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Why Tunisia's interim government may not fly with protesters

Tunisia's prime minister announced an interim government that will include members of the opposition but also of the old regime. Hundreds of Tunisians took to the capital's streets again Monday in protest.

By Correspondent / January 17, 2011

Tunisian Prime Minister Mohamed Ghannouchi announces an interim government in Tunis, Monday. Ghannouchi, a longtime ally of outsted president Ben Ali, and several top ministers retained their posts in the shake-up, and at least one top opposition leader was expected to join the government.

Hassene Dridi/AP

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Tunis, Tunisia

Tunisia’s prime minister announced the formation of an interim unity government Monday that includes figures from the previous regime, as protesters thronged the streets to reject it.

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Prime Minister Mohamed Ghannouchi said the previous ministers of Interior, Defense, Foreign Affairs, and Finance would keep their jobs. Other posts were given to opposition leaders and independents, and one to a prominent blogger.

Mr. Ghannouchi also announced that the transitional government would create committees to investigate corruption and the events of the “last period.” He pledged that it would free all political prisoners, ensure freedom of expression, allow new political parties to be formed, and welcome international monitors at the upcoming elections. Al Arabiya reported that Ghannouchi said elections would take place within six months, not the two-months time frame suggested earlier.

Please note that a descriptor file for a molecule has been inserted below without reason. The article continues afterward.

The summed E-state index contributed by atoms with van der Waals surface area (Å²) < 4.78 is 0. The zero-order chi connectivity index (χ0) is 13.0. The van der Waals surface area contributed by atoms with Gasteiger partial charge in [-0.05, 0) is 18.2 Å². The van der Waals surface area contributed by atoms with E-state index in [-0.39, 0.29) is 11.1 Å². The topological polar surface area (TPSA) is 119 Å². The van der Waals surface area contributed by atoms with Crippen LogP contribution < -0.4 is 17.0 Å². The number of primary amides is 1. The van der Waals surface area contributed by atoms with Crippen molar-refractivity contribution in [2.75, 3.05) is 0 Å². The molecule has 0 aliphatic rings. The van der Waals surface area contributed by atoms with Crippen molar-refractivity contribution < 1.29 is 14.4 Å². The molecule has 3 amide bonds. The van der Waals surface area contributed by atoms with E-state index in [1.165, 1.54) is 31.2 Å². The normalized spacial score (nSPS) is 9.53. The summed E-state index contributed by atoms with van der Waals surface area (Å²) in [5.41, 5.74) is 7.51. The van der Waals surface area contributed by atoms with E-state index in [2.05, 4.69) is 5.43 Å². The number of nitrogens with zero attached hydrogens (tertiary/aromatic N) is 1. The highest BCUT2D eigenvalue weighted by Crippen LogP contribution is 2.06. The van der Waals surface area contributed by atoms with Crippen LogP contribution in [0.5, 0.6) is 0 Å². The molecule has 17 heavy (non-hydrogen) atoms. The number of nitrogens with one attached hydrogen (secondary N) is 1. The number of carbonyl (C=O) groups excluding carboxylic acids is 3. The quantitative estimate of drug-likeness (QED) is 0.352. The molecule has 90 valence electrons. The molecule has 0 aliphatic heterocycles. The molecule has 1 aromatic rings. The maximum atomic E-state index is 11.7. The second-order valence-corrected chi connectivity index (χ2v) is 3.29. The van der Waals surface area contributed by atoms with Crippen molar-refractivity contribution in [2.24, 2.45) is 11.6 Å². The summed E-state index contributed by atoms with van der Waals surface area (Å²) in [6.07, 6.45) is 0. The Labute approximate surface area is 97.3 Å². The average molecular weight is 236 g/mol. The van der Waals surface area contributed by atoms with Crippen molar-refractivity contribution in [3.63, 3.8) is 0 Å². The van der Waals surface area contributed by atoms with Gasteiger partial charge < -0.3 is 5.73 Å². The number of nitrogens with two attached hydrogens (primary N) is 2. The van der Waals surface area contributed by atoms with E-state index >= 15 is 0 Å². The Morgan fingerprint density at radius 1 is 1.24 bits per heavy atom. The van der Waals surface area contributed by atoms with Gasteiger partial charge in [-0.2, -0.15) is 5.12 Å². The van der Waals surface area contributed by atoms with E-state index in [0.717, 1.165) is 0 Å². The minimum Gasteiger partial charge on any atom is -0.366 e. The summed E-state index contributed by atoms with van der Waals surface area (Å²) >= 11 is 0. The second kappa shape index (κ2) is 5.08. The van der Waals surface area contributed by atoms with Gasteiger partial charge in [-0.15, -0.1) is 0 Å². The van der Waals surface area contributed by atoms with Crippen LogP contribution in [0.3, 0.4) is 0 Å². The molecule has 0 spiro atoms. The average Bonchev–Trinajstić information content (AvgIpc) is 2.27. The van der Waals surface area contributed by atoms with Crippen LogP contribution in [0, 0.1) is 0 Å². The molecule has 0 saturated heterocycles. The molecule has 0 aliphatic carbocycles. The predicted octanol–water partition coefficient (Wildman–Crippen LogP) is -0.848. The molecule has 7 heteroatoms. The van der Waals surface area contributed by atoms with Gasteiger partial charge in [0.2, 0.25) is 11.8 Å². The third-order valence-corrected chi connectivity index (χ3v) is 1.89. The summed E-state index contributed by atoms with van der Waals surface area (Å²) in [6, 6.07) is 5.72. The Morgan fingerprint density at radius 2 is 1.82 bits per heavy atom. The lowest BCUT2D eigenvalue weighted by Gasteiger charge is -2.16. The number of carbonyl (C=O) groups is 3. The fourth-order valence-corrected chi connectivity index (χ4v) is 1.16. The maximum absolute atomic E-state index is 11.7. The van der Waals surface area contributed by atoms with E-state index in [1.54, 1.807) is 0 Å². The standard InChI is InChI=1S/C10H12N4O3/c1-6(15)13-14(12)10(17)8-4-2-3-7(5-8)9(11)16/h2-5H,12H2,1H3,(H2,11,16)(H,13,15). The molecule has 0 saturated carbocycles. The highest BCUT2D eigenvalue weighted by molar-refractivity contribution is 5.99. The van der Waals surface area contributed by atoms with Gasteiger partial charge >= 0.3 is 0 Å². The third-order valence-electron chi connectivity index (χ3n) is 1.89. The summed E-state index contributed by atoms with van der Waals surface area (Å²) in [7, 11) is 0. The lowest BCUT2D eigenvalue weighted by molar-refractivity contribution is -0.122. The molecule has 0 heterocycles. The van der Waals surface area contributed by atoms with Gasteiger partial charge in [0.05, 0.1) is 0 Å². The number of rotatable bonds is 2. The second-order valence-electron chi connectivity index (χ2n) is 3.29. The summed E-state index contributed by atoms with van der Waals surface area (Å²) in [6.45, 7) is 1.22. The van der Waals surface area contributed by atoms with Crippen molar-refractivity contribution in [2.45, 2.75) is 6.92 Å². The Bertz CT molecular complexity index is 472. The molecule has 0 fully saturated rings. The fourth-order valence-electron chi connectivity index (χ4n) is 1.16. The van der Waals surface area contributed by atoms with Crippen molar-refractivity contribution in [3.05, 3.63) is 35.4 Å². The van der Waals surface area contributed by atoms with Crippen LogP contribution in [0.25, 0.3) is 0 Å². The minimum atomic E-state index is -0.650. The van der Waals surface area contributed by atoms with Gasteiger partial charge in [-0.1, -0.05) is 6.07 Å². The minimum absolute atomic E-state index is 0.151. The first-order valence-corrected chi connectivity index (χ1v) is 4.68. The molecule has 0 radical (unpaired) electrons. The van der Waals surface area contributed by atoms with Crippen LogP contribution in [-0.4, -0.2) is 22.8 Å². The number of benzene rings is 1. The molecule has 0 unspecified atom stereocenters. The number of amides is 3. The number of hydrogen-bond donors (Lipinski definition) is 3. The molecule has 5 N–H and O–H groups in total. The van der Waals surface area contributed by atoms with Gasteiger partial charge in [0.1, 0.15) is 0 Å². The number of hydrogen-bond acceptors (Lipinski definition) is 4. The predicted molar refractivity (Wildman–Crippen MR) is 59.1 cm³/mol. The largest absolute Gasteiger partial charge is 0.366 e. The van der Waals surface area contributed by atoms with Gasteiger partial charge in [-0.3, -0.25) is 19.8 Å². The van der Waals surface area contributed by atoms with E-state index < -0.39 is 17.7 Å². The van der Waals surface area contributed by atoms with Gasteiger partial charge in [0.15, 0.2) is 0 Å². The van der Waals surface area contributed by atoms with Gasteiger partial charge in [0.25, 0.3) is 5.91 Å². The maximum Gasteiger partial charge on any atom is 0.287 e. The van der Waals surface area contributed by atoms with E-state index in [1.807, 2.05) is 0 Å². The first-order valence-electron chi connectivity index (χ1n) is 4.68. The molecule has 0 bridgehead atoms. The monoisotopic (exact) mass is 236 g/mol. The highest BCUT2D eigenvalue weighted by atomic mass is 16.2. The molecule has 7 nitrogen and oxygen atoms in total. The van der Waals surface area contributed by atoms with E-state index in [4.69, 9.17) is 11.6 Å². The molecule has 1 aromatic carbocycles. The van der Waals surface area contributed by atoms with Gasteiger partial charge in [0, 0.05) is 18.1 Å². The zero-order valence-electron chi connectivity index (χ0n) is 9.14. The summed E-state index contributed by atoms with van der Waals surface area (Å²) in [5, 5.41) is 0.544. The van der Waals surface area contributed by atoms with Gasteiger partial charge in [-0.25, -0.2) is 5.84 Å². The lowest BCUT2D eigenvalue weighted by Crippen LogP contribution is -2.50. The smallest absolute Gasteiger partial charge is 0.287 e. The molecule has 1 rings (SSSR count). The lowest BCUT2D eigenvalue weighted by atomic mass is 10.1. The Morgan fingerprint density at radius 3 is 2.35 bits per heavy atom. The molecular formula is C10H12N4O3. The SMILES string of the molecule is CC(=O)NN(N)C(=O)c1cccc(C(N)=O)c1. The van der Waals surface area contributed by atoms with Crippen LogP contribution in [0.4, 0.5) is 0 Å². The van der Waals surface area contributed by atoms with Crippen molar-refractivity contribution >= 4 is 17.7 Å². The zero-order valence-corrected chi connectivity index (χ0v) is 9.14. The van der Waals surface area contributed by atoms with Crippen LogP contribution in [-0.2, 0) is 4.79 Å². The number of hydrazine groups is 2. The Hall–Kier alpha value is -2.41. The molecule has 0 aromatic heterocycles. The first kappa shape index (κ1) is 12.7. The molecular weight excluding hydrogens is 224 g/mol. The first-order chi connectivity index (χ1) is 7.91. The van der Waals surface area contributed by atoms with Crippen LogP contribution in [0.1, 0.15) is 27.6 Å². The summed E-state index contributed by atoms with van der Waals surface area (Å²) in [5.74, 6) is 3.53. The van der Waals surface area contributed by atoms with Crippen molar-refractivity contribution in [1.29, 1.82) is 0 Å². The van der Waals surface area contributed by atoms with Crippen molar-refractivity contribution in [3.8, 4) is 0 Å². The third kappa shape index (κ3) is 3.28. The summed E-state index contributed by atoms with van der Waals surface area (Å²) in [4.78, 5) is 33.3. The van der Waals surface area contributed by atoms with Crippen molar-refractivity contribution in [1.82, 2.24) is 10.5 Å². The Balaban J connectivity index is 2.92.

The government will “partition the state from all the political parties and guarantee the neutrality of the administration,” Ghannouchi said at a news conference. "We are committed to intensifying our efforts to reestablish calm and peace in the hearts of all Tunisians. Our priority is security, as well as political and economic reform."

Tunisia’s president for 23 years, Zine El Abidine Ben Ali, fled the country Friday, toppled by four weeks of popular protests against rising unemployment, government corruption, and political repression. While Tunisians are joyful he has gone, they are skeptical of Monday’s announcement.

Protesters in the heart of the capital, Tunis, rejected the idea of any government that included members of the former president’s circle. Hundreds gathered on Tunis’s central avenue, shouting slogans against the RCD, the party of Mr. Ben Ali and Ghannouchi. Police let the protest build before firing on demonstrators with a water cannon and then with tear gas. The demonstrators scattered, then reconvened to shout louder than before, calling Ghannouchi a dog.

Many of the people at today's protest were from leftist parties, such as the Communist party, that had been outlawed by Ben Ali and were not included in the new transitional government.

“This government represents [Ben Ali],” said Siwar, a young woman who held a sign that said “RCD out!” She had come from Kef, in northwestern Tunisia, to express her opposition to any government that includes members of the RCD. “They represent 23 years of oppression. If the opposition is participating in this government, this opposition doesn’t represent the people,” she said. “We want a real opposition, real representatives of the people, and we want the RCD to go.”

Moments later, the protesters dispersed in panic, rushing down side streets as the police fired tear gas, then began beating people with batons.

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